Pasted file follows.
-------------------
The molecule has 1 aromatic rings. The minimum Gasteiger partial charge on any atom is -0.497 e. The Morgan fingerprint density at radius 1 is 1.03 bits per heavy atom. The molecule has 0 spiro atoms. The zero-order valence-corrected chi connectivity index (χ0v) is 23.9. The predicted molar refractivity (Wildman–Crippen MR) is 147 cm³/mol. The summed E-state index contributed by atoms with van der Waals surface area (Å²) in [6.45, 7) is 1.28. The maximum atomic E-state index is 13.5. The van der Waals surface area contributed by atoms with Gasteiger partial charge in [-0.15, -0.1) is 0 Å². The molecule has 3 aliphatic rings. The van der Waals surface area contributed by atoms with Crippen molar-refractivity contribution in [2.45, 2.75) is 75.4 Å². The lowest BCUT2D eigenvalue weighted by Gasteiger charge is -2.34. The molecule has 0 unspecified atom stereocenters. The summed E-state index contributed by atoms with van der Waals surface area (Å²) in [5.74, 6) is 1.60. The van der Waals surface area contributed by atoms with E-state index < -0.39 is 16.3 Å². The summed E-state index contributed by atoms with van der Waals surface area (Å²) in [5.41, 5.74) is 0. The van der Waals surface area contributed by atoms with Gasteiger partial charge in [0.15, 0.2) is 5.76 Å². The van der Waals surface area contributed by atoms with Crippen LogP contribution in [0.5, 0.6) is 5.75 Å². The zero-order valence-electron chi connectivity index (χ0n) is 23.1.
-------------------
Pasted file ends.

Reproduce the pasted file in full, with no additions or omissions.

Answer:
The molecule has 1 aromatic rings. The minimum Gasteiger partial charge on any atom is -0.497 e. The Morgan fingerprint density at radius 1 is 1.03 bits per heavy atom. The molecule has 0 spiro atoms. The zero-order valence-corrected chi connectivity index (χ0v) is 23.9. The predicted molar refractivity (Wildman–Crippen MR) is 147 cm³/mol. The summed E-state index contributed by atoms with van der Waals surface area (Å²) in [6.45, 7) is 1.28. The maximum atomic E-state index is 13.5. The van der Waals surface area contributed by atoms with Gasteiger partial charge in [-0.15, -0.1) is 0 Å². The molecule has 3 aliphatic rings. The van der Waals surface area contributed by atoms with Crippen molar-refractivity contribution in [2.45, 2.75) is 75.4 Å². The lowest BCUT2D eigenvalue weighted by Gasteiger charge is -2.34. The molecule has 0 unspecified atom stereocenters. The summed E-state index contributed by atoms with van der Waals surface area (Å²) in [5.74, 6) is 1.60. The van der Waals surface area contributed by atoms with E-state index < -0.39 is 16.3 Å². The summed E-state index contributed by atoms with van der Waals surface area (Å²) in [5.41, 5.74) is 0. The van der Waals surface area contributed by atoms with Gasteiger partial charge in [0.15, 0.2) is 5.76 Å². The van der Waals surface area contributed by atoms with Crippen LogP contribution in [0.5, 0.6) is 5.75 Å². The zero-order valence-electron chi connectivity index (χ0n) is 23.1.